Morning Sickness: Tips, Remedies, And What To Expect

Morning sickness, otherwise known as nausea and vomiting of pregnancy, is a common early sign of pregnancy. Is this something that you should worry about? Let’s know more about morning sickness including its causes, symptoms, relief and when will it need treatment.

What is morning sickness?

Morning sickness is a term used to describe nausea and vomiting that pregnant women often experience during their first weeks after conception. Though it is most likely experienced in the morning, pregnant women may also have it anytime of the day.

What causes morning sickness?

The exact cause of morning sickness is still being figured out, but a recent study by the geneticists in the University of Southern California found a link between heredity and hyperemesis gravidarum (the severe form of nausea and vomiting in pregnancy).

Furthermore, the researchers discovered that a certain code for the protein called GDF15 is produced in huge amounts by the placenta. This protein code has receptors found in the area of the brain which is responsible for the stimulation of vomiting and decreasing a person’s appetite.

Other causes that may be contributing to nausea and vomiting of pregnancy are the following:

  • Increased levels of hCG (human chorionic gonadotropin) which is released by the placenta.
  • High levels of the hormone progesterone.
  • Decreased blood pressure.
  • Physical and metabolic changes due to pregnancy.

What does morning sickness feel like?

Pregnant women widely differ in how they experience morning sickness symptoms. Basically, morning sickness is the layman’s term for nausea and vomiting of pregnancy. Some women may only experience nausea or the feeling that you are about to throw up, while others may have it along with actual vomiting.

Alongside, many pregnant women claim that they also feel dizzy and fatigued, lost their appetite, and find it difficult to get out of bed, especially in the morning. These might be the reasons why the condition has been popularly termed as morning sickness.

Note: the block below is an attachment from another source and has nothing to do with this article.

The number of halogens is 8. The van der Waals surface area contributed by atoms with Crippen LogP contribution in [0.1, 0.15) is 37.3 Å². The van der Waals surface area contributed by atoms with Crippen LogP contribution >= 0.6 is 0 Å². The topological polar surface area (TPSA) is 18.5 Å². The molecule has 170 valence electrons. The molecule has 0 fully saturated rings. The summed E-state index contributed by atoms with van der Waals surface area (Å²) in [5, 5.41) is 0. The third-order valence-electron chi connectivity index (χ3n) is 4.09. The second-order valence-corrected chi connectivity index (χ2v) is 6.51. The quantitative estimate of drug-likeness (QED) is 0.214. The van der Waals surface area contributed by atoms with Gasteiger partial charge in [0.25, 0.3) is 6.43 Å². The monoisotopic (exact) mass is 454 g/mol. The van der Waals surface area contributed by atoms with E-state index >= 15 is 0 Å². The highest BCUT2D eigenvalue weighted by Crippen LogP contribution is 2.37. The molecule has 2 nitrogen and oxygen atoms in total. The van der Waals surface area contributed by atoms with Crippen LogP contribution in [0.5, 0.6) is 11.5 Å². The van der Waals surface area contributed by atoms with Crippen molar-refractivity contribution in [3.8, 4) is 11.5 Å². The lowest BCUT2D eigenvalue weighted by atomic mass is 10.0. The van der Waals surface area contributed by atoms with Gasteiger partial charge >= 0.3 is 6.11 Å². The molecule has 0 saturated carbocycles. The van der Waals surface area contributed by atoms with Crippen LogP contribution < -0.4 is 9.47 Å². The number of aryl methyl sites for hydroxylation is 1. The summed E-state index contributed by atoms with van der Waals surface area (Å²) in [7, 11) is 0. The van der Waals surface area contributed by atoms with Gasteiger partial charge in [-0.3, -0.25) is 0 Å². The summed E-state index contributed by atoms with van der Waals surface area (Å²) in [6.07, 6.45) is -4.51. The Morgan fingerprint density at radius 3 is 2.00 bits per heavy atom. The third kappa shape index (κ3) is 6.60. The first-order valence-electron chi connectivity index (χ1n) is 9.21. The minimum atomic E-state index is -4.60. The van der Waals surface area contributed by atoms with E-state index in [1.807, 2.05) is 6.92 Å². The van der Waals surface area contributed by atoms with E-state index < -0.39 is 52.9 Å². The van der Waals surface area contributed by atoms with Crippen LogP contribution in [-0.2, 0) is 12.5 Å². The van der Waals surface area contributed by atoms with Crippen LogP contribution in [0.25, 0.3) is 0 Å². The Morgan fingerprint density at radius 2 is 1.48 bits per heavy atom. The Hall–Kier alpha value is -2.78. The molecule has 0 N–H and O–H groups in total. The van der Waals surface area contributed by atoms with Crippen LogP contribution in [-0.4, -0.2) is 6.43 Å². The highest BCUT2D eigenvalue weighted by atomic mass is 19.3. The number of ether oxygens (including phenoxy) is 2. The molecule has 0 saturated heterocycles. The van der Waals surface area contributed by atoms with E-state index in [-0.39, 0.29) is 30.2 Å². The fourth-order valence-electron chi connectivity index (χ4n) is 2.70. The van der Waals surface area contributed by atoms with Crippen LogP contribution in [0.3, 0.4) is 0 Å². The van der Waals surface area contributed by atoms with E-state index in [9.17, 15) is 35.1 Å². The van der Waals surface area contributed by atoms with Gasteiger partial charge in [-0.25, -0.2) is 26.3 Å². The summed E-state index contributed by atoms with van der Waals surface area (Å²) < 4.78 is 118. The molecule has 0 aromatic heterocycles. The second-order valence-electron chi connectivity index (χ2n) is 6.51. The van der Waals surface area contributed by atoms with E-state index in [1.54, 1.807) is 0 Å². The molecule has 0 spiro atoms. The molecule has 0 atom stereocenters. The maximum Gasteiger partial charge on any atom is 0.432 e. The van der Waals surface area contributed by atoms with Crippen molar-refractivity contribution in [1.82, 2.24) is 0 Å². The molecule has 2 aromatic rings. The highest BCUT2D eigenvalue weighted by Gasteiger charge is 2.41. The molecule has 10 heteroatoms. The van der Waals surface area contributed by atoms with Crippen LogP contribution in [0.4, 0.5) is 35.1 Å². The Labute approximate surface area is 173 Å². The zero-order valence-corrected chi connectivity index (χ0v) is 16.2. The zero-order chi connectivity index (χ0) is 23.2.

However, the term morning sickness can be a bit misleading. Some moms-to-be experience it all day long while others experience morning sickness at night instead. You may also feel nauseous in response to the scent of certain foods.

While around 50 to 90 percent of pregnant moms experience morning sickness during their first trimester, it tends to be more evident to some moms-to-be. The symptoms are more evident to pregnant women who are:

  • Fatigued and emotionally stressed
  • Expecting twins or multiples
  • Traveling a lot
  • Has a history of nausea and vomiting while taking contraceptive pills
  • Has a family member who also has morning sickness while pregnant

When does morning sickness start?

Morning sickness is an early symptom that commonly begins during week 6 of pregnancy. However, some women have this symptom in as early as week 4 of pregnancy.

To have a much clearer picture of how soon does morning sickness start, it is important to take note that the day 1 of pregnancy is counted from the first day of your last menstrual period (LMP). The actual time of conception can’t be precisely detected, so counting from the first day of your menstrual flow will give you and the health care team a more accurate basis.

Ovulation is estimated to happen roughly 2 weeks after your LMP. This means that you have more likely conceived during week 3, but you don’t have an idea about it yet because you’re still expecting your period on week 4. After missing your period and feeling a bit nauseous, you might now be considering that you got pregnant!

So going back, morning sickness typically kicks in as early as the week 4 to 6 of pregnancy or just 2 weeks to a month after you actually conceived.  So if you suddenly feel nauseous after you missed your period, then it can be considered as an early sign of pregnancy.

How long does morning sickness last?

Since it will turn your stomach upside down, you might be wondering, when does morning sickness end?

Morning sickness usually peaks at weeks 9 to 10, but hang in there! The good news is that it will typically subside on your second trimester, specifically, weeks 12 to 14 of pregnancy. Only a small percentage, including moms who are expecting twins, may experience the symptoms towards their 2nd and 3rd trimester.

What helps with morning sickness?

Since morning sickness is a normal sign of pregnancy, you’ll expect it to go away soon. However, it doesn’t mean that you must go through it alone. Here are some ways to help relieve or at least minimize morning sickness among pregnant moms.

How to minimize morning sickness

Avoid food triggers.

A common trigger to nausea and vomiting are food aversions. These are the food items that you seem to dislike by the time you got pregnant. If you seem to feel uncomfortable smelling, seeing, or eating certain foods, stay away from them for a while.